When can we get someone from EdTech as a guest host on This Week in Tech or This Week in Google?

How can we start getting Education coverage in Wired?

Why can’t TechCrunch get Blackboard’s internal documents, like it did Twitter’s?


Or am I asking the wrong questions? Should we revel in our relative obscurity? Can you do more damage when you’re off the radar?

You Could Learn a Lot from a Punker…

Edupunk Mix TapeYeah, yeah, the EDUPUNK moment is long over, but it’s still rattling around in the back of my mind. I wrote about it before, but I really think that a lot of the reaction against the term was based on a misapprehension of what punk is, what punk was, what punk does.

Trying to keep this discussion as academic as possible, I’ll argue this much… or this little: if you read Dick Hebdige or Greil Marcus, you’ll quickly come to see that one of the central characteristics of punk was (and is) the conflation of aesthetic and meaning.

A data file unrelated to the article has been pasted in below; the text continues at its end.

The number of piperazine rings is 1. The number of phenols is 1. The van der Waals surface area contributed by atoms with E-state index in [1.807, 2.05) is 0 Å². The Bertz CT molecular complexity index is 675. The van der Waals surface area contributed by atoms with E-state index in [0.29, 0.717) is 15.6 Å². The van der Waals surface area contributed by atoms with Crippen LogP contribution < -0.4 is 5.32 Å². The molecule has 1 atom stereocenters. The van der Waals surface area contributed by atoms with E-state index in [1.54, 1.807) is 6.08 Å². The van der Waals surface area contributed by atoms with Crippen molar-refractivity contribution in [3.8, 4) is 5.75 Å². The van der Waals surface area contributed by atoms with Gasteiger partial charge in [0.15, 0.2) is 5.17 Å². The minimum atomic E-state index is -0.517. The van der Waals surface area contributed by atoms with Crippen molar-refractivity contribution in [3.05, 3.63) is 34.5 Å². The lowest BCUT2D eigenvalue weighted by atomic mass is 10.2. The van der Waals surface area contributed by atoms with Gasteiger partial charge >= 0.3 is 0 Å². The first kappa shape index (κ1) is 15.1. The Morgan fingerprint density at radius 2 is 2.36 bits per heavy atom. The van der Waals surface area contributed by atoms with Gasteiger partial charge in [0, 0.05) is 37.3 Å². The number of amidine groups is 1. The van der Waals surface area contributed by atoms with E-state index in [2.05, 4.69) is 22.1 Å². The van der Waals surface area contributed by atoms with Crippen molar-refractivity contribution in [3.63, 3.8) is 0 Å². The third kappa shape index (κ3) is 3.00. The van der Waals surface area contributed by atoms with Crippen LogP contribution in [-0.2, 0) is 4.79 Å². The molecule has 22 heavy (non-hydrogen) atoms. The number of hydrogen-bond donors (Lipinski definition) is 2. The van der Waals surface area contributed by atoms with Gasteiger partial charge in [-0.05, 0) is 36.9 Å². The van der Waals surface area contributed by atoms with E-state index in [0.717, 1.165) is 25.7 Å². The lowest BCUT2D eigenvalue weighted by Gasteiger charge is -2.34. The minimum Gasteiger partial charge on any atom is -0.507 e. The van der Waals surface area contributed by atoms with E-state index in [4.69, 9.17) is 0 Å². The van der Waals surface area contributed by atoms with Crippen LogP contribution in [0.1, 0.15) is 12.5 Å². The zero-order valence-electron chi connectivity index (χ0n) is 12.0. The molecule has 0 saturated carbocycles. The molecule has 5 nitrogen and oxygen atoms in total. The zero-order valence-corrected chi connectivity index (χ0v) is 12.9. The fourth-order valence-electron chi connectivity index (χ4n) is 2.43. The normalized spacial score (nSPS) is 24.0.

Style is substance. The punk style was about aestheticizing everyday life. Making life art. And art is political. Life is political. Aesthetics and politics are both inextricably bound to everyday life.

Moreover, some people listen to punk rock and only hear noise. Others claim that the phrase was rendered meaningless before 1982, and the bands and scenes that have come to use the term over the years since are simply usurpers and corporate shills.

Let’s take the music out of the equation.

Instead, I’d like to talk about zines.

Punk zines– small, limited-run self-published magazines– were at the center of punk culture, music, and life from the very beginning. From the January 1976 debut of New York’s Punk until at least the year 2000, when the internet began to supplant many print zines, punk rock zines were at the center of the community. For a great look at some of the best (and many of the rest) check out Operation Phoenix Records’ punk zine archive.